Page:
¿Eres miope? Javi asked.
¿Un otra vez, porfa? [say it again, please] I said.
¡Ahhh, jaja… si… claro… soy tu au pair! [yes, of course... I am your au pair]
[insert roar of laughter]
I love Sevillanos and their unique Spanish accent where they drop the ending of almost every word, but sometimes it made speaking and understanding the Spanish language exceptionally difficult.
Take this instance for example. Porfa is short for por favor which means ‘please.’ Easy, right? But take a word like miope (pronounced: mee-o-pe) and you have me confused. Why? Because in Spanish, it sounds like Javi was attempting to communicate “my au pair” but just decided to drop the ending, like he had done in every other sentence like a true man from Andalusia.
This is when context is vital for a foreigner. If you don’t understand or don’t think you understand, always refer to context, context, context so as not to embarrass yourself like me. Learn from my mistake, friends.
The context was that we were waiting in line to visit St. George’s Castle. We were chatting and showing one another our drivers license and photo ID’s. I pulled out my recent university ID where I had been wearing my glasses, and Javi asked me how long I had worn glasses for. Then we had the above conversation.
After the uproar of laughter, especially coming from my Spanish parents, they explained my little error:
miope: adjective; means: near-sighted, or inability to see far away.
I should have known. I was on a trip with 5 different doctors and their families, including an opthamologist! So silly me when I thought he was telling me that I was his au pair, as I nodded my head in agreement while patting him on his back as if to say, sure I’ll be your nanny to a 40-something year old man.
The joke of the trip became eres miope and all of the adults loved to say that to me. It kind of became endearing towards the end, ha.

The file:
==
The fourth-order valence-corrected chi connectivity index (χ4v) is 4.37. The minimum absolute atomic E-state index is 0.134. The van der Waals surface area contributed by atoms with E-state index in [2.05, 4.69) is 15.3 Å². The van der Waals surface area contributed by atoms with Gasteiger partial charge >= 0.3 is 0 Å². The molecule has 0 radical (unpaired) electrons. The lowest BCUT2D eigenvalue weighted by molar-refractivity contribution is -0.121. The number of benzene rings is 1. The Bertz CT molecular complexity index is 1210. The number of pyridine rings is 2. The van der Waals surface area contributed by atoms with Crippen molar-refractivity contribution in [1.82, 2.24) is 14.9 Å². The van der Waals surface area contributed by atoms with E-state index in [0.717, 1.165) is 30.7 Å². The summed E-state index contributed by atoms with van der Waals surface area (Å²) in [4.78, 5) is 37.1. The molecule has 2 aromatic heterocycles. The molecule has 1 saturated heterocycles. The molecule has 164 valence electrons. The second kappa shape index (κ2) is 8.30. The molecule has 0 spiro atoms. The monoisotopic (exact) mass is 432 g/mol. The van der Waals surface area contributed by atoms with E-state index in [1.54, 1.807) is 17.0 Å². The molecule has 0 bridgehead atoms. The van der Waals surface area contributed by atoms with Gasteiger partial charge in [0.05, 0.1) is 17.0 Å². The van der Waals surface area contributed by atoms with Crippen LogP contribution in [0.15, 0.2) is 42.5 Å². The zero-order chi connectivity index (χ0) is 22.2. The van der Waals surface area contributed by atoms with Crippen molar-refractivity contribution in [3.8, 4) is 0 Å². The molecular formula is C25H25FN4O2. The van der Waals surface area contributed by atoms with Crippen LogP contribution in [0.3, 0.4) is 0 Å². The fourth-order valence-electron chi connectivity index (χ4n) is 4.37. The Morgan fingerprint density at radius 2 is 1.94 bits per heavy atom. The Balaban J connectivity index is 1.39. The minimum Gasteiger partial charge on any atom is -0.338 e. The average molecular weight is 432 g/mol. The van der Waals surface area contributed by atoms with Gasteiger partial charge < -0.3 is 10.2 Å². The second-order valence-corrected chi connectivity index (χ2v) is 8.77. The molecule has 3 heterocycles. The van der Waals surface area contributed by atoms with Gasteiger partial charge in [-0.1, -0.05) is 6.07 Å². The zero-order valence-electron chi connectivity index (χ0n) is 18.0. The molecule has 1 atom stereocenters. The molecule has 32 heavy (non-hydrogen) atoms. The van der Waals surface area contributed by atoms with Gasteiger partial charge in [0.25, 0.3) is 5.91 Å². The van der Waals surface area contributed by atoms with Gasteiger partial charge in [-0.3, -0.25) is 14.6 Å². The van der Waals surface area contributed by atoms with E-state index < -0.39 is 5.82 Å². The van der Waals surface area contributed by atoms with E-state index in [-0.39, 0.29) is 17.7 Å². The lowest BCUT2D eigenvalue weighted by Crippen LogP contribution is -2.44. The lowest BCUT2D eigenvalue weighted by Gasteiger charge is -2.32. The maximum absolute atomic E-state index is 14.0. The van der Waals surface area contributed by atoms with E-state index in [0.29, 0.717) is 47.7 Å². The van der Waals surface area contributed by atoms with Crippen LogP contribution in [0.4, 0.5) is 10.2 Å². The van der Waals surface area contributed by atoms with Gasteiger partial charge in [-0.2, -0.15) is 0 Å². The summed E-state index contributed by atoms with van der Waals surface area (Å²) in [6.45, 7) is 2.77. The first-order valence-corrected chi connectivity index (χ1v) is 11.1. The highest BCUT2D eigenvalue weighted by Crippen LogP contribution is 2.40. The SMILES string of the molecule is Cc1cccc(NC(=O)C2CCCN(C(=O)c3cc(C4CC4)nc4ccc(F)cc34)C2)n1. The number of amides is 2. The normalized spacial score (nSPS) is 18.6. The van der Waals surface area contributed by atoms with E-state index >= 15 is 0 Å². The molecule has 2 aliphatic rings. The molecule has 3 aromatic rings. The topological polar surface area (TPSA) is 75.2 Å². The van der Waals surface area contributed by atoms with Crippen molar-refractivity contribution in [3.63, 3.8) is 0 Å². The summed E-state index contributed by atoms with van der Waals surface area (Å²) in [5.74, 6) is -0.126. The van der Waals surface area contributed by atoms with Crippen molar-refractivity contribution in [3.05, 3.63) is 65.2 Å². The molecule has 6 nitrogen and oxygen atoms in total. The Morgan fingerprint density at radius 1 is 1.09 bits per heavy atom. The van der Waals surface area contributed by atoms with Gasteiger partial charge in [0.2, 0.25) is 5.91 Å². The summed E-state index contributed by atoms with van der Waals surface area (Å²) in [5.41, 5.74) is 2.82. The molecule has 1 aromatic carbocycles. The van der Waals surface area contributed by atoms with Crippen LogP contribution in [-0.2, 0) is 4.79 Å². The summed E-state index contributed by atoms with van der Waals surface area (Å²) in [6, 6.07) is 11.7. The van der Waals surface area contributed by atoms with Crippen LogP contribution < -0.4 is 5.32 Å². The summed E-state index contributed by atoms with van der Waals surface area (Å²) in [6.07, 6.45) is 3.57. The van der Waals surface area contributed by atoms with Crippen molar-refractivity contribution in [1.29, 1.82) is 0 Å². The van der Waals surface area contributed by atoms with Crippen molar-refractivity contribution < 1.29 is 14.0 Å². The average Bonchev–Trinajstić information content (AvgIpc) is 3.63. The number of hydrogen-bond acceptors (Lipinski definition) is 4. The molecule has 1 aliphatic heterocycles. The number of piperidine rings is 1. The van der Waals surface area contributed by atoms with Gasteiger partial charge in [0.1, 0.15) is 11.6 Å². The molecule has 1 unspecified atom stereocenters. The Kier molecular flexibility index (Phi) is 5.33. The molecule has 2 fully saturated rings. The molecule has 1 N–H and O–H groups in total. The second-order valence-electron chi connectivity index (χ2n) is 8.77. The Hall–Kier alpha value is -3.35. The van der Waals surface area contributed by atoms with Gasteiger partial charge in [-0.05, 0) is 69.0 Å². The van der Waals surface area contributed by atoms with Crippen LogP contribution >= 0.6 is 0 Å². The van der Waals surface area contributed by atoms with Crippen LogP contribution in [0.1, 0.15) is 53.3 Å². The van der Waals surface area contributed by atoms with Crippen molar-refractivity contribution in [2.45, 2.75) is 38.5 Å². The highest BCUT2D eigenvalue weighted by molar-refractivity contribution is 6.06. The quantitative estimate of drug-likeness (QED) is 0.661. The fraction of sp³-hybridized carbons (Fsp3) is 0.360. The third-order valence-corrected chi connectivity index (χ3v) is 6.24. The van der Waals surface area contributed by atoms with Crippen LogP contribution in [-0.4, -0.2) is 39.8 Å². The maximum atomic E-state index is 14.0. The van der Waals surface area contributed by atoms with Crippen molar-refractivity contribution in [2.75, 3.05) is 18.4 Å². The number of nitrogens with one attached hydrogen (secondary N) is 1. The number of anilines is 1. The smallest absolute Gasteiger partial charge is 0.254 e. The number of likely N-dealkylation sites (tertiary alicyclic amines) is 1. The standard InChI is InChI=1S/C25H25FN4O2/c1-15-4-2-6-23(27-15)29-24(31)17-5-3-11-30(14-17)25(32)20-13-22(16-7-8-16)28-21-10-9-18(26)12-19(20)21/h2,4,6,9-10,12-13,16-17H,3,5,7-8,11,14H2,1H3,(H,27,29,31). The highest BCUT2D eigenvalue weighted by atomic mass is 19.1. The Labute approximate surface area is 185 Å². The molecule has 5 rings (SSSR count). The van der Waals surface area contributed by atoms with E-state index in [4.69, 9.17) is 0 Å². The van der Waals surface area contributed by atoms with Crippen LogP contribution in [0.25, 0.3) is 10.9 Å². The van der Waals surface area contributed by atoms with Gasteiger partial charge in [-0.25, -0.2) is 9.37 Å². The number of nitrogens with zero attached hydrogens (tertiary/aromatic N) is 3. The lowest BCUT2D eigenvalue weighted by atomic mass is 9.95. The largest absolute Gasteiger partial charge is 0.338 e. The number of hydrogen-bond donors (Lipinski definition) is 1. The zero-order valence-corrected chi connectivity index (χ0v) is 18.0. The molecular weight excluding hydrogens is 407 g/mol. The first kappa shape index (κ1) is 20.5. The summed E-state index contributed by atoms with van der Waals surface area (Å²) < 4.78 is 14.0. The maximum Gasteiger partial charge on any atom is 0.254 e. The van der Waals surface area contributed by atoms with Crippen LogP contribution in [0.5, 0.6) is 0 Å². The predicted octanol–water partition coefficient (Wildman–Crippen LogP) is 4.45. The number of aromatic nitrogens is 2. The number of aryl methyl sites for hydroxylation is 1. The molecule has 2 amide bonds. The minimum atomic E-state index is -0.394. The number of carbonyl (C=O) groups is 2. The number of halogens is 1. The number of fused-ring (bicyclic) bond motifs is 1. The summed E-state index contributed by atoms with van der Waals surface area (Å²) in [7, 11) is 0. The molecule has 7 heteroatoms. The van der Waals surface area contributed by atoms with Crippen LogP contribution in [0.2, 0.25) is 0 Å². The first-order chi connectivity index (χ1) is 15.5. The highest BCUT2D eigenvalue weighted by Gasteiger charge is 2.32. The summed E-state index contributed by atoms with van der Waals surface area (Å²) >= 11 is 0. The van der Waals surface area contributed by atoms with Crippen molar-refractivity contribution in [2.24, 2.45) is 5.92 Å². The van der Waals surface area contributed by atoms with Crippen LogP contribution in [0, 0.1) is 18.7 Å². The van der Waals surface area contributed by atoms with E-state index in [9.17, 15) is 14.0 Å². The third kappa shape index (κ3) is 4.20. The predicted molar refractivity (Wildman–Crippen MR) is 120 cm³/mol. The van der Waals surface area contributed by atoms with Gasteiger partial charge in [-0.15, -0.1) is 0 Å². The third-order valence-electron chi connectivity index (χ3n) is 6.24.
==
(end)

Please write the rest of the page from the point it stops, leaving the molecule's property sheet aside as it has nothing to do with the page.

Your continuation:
Many say Lisbon resembles San Fransisco, California and I could see why. From the famous 25th de Abril bridge which is twins with the Golden Gate, to the fact that both cities sit not only alongside an ocean, but on top of seven steep hills… to the historic cable cars. Now, sadly I have NO photos of these darling bright yellow cable cars. This is due in part, because I had at least three kids sitting on my lap at all times. And the fact that our Portuguese cable driver must not have been aware of the laws and regulations of the cable car size limit because we were packed like sardines in that thing! Add in the element of riding this tram for a solid 30 minutes down the steep and narrow Lisbon streets, and it made for one fun adventure!
Lisbon is famous for their hand-painted tiles which are seen all throughout the streets and on the buildings of the city!
This little one was my mini-me for the weekend. Wherever I went, she went. Whatever kind of ice cream I ordered, she ordered. Ha! Really, all she wanted me for was my camera. Because she took over 1,500 photos on my memory card by the end of our 4 day weekend!
My favorite quote from dear Lucia was after asking how old I was and me responding “23 years old” she said, “Woah! You’re older than my grandma!” Ha! Her mom had to explain to her that 76 is in fact a larger number than 23. ;)
We had a beautiful time in Portugal and it will always be one of my favorite trips while in Europe, filled with too many fun and silly memories that I couldn’t condense into two posts! I’ll never forget the time when we were in an ancient monastery for Catholic Mass when my kiddos burst into laughter thus majorly disrupting the service, and were scolded in Portuguese by an old woman. Or ALL the times we ventured to McDonald’s (of all places!) for food and spent too many hours playing Ticket to Ride. I loved my shopping trips to Lisbon’s epic mall (Spain had nothing in comparison!) to peruse the shops, and our car ride home was far too much fun playing “Seven Words” with the men… it was certainly a weekend where we learned to embrace my Spanish Family’s motto in life… SALTA, SALTA… or JUMP, JUMP. Always take risks, and live life to the full.